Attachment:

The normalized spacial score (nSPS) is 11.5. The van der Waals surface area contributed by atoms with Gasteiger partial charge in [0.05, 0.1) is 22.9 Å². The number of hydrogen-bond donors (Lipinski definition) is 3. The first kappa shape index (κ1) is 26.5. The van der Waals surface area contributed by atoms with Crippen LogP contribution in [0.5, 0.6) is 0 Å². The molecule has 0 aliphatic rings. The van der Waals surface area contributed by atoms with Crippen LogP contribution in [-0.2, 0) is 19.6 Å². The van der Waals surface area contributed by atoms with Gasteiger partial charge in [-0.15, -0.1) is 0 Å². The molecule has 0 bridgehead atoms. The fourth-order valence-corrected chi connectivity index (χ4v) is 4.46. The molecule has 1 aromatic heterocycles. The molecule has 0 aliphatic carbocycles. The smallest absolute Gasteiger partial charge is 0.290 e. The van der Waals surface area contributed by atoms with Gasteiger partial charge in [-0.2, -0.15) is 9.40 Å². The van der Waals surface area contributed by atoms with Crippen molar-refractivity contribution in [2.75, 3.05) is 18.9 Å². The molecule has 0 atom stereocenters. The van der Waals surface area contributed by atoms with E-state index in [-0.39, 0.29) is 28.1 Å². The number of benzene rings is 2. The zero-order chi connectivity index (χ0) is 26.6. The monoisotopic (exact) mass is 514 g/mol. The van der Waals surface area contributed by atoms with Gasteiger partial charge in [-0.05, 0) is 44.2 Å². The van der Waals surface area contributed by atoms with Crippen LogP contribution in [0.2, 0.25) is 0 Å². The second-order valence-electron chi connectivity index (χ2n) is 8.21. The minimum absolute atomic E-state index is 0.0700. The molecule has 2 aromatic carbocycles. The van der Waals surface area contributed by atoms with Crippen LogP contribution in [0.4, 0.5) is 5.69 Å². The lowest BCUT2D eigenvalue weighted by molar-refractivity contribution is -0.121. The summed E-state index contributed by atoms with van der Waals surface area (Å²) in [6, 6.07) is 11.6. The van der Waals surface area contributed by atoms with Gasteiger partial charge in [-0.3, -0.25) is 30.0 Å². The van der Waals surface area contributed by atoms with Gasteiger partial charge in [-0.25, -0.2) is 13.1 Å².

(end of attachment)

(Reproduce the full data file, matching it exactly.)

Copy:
The normalized spacial score (nSPS) is 11.5. The van der Waals surface area contributed by atoms with Gasteiger partial charge in [0.05, 0.1) is 22.9 Å². The number of hydrogen-bond donors (Lipinski definition) is 3. The first kappa shape index (κ1) is 26.5. The van der Waals surface area contributed by atoms with Crippen LogP contribution in [0.5, 0.6) is 0 Å². The molecule has 0 aliphatic rings. The van der Waals surface area contributed by atoms with Crippen LogP contribution in [-0.2, 0) is 19.6 Å². The van der Waals surface area contributed by atoms with Gasteiger partial charge in [-0.15, -0.1) is 0 Å². The molecule has 0 bridgehead atoms. The fourth-order valence-corrected chi connectivity index (χ4v) is 4.46. The molecule has 1 aromatic heterocycles. The molecule has 0 aliphatic carbocycles. The smallest absolute Gasteiger partial charge is 0.290 e. The van der Waals surface area contributed by atoms with Gasteiger partial charge in [-0.2, -0.15) is 9.40 Å². The van der Waals surface area contributed by atoms with Crippen molar-refractivity contribution in [2.75, 3.05) is 18.9 Å². The molecule has 0 atom stereocenters. The van der Waals surface area contributed by atoms with E-state index in [-0.39, 0.29) is 28.1 Å². The number of benzene rings is 2. The zero-order chi connectivity index (χ0) is 26.6. The monoisotopic (exact) mass is 514 g/mol. The van der Waals surface area contributed by atoms with Gasteiger partial charge in [-0.05, 0) is 44.2 Å². The van der Waals surface area contributed by atoms with Crippen LogP contribution in [0.2, 0.25) is 0 Å². The second-order valence-electron chi connectivity index (χ2n) is 8.21. The minimum absolute atomic E-state index is 0.0700. The molecule has 2 aromatic carbocycles. The van der Waals surface area contributed by atoms with Crippen LogP contribution in [0.4, 0.5) is 5.69 Å². The lowest BCUT2D eigenvalue weighted by molar-refractivity contribution is -0.121. The summed E-state index contributed by atoms with van der Waals surface area (Å²) in [6, 6.07) is 11.6. The van der Waals surface area contributed by atoms with Gasteiger partial charge in [-0.3, -0.25) is 30.0 Å². The van der Waals surface area contributed by atoms with Gasteiger partial charge in [-0.25, -0.2) is 13.1 Å².